ALKMAAR, Netherlands — Elia Viviani of Italy capped an already successful summer with victory in the road race at the European championships on Sunday.
Viviani won a two-man sprint ahead of Yves Lampaert of Belgium after crosswinds played havoc with the peloton during the final 11 laps of the 165-kilometer (102.5-mile) race in Alkmaar.
Pascal Ackermann of Germany finished third, eight seconds behind his breakaway companions.
Viviani’s Italian teammates worked hard throughout the day and caused the split that left a group of 13 riders at the front before the leading trio moved away from the pack with two laps to go.
“I think we did a completely different tactic from what we were thinking this morning,” Viviani said. “This morning we were thinking about the sprint, but then we wanted to make the race hard.”
With Viviani the best sprinter in the group, Lampaert attacked with 3.5 kilometers left to leave Ackermann and Viviani in his wake. Viviani waited patiently on Ackermann’s wheel then surged ahead to close the gap with Lampaert, his Deceuninck-Quick Step teammate on the World Tour.
Lampaert launched the final sprint but quickly stopped his effort when Viviani passed him with ease. Less than a week after Belgian rider Bjorg Lambrecht died following a crash during the Tour of Poland, Viviani pointed a finger to the sky as he celebrated his win, then crossed himself.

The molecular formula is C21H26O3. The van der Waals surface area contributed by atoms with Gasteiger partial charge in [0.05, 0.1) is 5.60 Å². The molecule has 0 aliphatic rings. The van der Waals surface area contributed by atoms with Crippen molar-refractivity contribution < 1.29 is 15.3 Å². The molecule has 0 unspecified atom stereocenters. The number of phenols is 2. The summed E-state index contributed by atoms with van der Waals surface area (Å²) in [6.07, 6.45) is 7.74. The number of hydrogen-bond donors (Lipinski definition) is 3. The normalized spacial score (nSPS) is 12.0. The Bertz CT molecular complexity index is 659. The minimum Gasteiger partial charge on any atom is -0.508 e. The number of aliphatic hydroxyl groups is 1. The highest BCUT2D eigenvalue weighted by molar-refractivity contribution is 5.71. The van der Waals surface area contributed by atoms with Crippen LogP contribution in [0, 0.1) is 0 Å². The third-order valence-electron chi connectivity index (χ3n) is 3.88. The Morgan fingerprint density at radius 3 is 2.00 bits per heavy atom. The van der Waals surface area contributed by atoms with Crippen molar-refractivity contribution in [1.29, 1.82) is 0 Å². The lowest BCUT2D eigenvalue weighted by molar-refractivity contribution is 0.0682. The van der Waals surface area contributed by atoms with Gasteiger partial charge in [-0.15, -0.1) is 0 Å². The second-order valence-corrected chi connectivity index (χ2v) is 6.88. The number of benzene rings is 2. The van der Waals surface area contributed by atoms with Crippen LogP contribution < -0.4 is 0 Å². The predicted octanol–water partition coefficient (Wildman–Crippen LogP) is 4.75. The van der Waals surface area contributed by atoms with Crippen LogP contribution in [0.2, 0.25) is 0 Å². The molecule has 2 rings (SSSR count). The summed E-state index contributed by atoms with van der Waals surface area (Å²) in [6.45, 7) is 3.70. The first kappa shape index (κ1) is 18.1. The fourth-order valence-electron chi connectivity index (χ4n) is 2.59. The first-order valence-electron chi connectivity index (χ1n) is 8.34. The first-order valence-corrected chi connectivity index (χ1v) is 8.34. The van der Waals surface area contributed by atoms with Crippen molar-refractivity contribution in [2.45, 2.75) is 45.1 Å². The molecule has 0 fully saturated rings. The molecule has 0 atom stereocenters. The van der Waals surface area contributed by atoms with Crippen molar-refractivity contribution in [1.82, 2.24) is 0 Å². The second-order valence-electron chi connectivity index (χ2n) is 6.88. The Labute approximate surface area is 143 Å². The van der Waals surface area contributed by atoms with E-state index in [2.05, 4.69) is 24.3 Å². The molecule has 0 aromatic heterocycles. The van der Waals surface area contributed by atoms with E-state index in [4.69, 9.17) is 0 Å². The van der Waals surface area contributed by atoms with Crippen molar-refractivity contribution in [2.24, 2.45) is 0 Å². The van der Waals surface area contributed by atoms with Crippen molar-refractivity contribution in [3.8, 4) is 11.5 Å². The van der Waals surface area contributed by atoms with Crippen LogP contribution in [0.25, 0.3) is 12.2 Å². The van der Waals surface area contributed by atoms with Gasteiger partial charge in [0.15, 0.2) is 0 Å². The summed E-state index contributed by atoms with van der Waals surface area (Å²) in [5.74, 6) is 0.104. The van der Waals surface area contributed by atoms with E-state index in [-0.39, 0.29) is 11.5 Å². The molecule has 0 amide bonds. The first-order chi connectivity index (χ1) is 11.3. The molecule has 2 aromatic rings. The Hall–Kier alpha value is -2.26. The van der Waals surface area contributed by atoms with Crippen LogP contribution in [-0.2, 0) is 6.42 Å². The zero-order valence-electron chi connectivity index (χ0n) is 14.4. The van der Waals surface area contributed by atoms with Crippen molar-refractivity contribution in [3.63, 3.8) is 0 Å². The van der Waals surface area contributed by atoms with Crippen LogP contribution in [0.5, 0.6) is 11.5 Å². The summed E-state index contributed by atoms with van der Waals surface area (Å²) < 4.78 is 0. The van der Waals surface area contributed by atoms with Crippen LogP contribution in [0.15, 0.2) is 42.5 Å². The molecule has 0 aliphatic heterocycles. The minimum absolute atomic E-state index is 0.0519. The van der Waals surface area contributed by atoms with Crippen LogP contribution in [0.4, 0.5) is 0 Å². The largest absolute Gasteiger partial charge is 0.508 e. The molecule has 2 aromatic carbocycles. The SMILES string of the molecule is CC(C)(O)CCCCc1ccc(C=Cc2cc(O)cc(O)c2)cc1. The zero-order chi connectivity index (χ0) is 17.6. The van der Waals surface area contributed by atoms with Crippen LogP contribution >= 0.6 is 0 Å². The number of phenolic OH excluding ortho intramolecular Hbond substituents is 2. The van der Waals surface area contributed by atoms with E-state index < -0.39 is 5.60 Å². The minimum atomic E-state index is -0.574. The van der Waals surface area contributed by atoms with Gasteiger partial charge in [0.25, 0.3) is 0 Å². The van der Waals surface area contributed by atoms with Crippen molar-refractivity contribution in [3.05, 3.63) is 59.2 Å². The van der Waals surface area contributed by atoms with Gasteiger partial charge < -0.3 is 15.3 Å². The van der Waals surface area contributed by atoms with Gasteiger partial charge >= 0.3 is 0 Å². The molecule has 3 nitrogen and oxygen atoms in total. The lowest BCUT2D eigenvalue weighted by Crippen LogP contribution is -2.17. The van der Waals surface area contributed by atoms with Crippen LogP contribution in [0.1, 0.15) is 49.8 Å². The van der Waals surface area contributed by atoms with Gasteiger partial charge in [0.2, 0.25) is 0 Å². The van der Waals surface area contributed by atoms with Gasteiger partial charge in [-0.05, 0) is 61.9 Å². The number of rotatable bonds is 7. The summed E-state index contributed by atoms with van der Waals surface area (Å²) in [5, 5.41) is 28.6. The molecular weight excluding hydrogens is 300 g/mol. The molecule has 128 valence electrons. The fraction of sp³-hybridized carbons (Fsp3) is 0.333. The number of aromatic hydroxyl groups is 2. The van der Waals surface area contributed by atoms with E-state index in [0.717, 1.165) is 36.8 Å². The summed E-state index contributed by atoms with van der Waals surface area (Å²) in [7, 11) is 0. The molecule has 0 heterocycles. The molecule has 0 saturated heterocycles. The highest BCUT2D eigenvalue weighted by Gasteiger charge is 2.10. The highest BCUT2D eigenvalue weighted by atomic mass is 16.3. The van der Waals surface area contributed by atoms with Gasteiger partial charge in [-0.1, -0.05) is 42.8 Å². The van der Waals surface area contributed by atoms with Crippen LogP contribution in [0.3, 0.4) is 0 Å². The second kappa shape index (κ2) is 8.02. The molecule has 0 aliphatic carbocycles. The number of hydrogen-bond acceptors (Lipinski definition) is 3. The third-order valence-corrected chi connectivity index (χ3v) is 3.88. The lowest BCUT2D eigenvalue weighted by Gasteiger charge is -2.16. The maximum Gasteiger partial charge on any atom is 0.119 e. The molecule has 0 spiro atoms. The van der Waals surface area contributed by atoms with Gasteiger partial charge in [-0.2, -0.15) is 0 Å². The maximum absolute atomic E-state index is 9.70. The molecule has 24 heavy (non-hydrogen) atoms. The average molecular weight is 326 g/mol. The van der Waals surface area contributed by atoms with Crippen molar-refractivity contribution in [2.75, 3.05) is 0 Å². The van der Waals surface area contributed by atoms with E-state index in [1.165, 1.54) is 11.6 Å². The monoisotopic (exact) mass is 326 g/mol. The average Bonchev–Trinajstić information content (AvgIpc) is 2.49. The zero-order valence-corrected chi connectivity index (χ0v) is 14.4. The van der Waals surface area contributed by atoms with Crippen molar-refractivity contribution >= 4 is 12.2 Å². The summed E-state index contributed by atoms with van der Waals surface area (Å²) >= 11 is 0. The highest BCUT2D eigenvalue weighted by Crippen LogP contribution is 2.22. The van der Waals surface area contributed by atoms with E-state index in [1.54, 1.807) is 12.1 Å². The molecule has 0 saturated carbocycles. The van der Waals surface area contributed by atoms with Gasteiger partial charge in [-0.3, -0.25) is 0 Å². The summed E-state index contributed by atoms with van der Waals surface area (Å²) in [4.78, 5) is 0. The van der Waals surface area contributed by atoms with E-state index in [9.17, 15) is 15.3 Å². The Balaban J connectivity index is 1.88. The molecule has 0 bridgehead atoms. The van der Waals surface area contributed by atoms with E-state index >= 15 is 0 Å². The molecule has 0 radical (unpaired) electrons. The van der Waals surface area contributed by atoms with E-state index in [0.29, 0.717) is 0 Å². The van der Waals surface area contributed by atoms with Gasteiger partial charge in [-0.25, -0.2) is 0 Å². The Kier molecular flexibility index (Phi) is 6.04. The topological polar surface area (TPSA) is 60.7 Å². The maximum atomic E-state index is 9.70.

“It’s one of my best wins,” said Viviani, who won the Prudential RideLondon-Surrey Classic last weekend and won a Tour de France stage last month. “It was totally different from a bunch sprint. After a Grand Tour, I always have a lot of resistance and big legs.”
Alexander Kristoff won the main peloton sprint to finish fourth.
ROME == Felice Gimondi, one of only seven cyclists to have won all three Grand Tours, has died. He was 76.
The Italian Cycling Federation (FCI) said efforts to resuscitate Gimondi failed after the Italian suffered a heart attack while swimming on vacation in Sicily on Friday and died the same day.
Gimondi won the Tour de France in 1965 as a 22-year-old in his first year as a professional. He went on to win the Giro d’Italia in 1967, 1969 and 1976, and the Spanish Vuelta in 1968.
“Felice was one of the greatest champions to win great tours, a world championship and important classics while contesting, he alone, Eddy Merckx,” FCI president Renato Di Rocco said. “A great man who marked an era. Italian cycling mourns the passing of one of its pillars.”
Five-time Tour de France winner Merckx told Italian news agency ANSA, “A man like Gimondi is not born every day. With him goes a piece of my life. He was among the greatest ever.”
The other cyclists to win all three Grand Tours are Belgian rider Merckx, Jacques Anquetil and Bernard Hinault of France, Alberto Contador of Spain, Vincenzo Nibali of Italy and Britain’s Chris Froome.
SALT LAKE CITY — Marco Canola jumped ahead of the sprinters left from a reduced bunch, holding off Travis McCabe and Brendan Rhim to win Friday night’s criterium-like stage in the Tour of Utah.
The stage in the state capital covered eight laps of just under seven miles apiece, yet the field came together on a steep ascent inside of a mile to go. James Piccoli surged to the front in search of a win that has eluded him all week, but Canola swept past everyone to pick up the win.
Ben Hermans held onto his overall lead by 44 seconds. Piccoli remained in second place.
Hayden McCormick made an embarrassing mistake when he surged to the front at the conclusion of the penultimate lap, then threw his arms in the air in celebration thinking he had won.
The stage Saturday takes riders 80 miles, starting and finishing in Park City.